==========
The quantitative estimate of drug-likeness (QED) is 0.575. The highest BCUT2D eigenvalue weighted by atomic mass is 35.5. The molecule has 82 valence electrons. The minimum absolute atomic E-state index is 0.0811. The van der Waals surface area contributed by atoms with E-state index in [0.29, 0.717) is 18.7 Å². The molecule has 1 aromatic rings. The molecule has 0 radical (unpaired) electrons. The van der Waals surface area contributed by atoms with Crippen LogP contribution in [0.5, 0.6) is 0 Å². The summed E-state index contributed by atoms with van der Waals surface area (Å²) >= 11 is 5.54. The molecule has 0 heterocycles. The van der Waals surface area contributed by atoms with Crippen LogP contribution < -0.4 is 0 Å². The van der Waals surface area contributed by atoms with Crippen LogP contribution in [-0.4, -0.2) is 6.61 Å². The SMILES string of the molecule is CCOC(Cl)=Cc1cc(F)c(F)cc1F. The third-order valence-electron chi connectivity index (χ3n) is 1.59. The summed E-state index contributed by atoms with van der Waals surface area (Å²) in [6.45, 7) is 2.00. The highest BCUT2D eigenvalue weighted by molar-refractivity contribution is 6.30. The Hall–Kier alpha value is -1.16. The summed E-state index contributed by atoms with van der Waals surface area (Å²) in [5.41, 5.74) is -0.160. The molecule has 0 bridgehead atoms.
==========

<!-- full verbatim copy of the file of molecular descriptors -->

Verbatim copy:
The quantitative estimate of drug-likeness (QED) is 0.575. The highest BCUT2D eigenvalue weighted by atomic mass is 35.5. The molecule has 82 valence electrons. The minimum absolute atomic E-state index is 0.0811. The van der Waals surface area contributed by atoms with E-state index in [0.29, 0.717) is 18.7 Å². The molecule has 1 aromatic rings. The molecule has 0 radical (unpaired) electrons. The van der Waals surface area contributed by atoms with Crippen LogP contribution in [0.5, 0.6) is 0 Å². The summed E-state index contributed by atoms with van der Waals surface area (Å²) >= 11 is 5.54. The molecule has 0 heterocycles. The van der Waals surface area contributed by atoms with Crippen LogP contribution < -0.4 is 0 Å². The van der Waals surface area contributed by atoms with Crippen LogP contribution in [-0.4, -0.2) is 6.61 Å². The SMILES string of the molecule is CCOC(Cl)=Cc1cc(F)c(F)cc1F. The third-order valence-electron chi connectivity index (χ3n) is 1.59. The summed E-state index contributed by atoms with van der Waals surface area (Å²) in [6.45, 7) is 2.00. The highest BCUT2D eigenvalue weighted by molar-refractivity contribution is 6.30. The Hall–Kier alpha value is -1.16. The summed E-state index contributed by atoms with van der Waals surface area (Å²) in [5.41, 5.74) is -0.160. The molecule has 0 bridgehead atoms.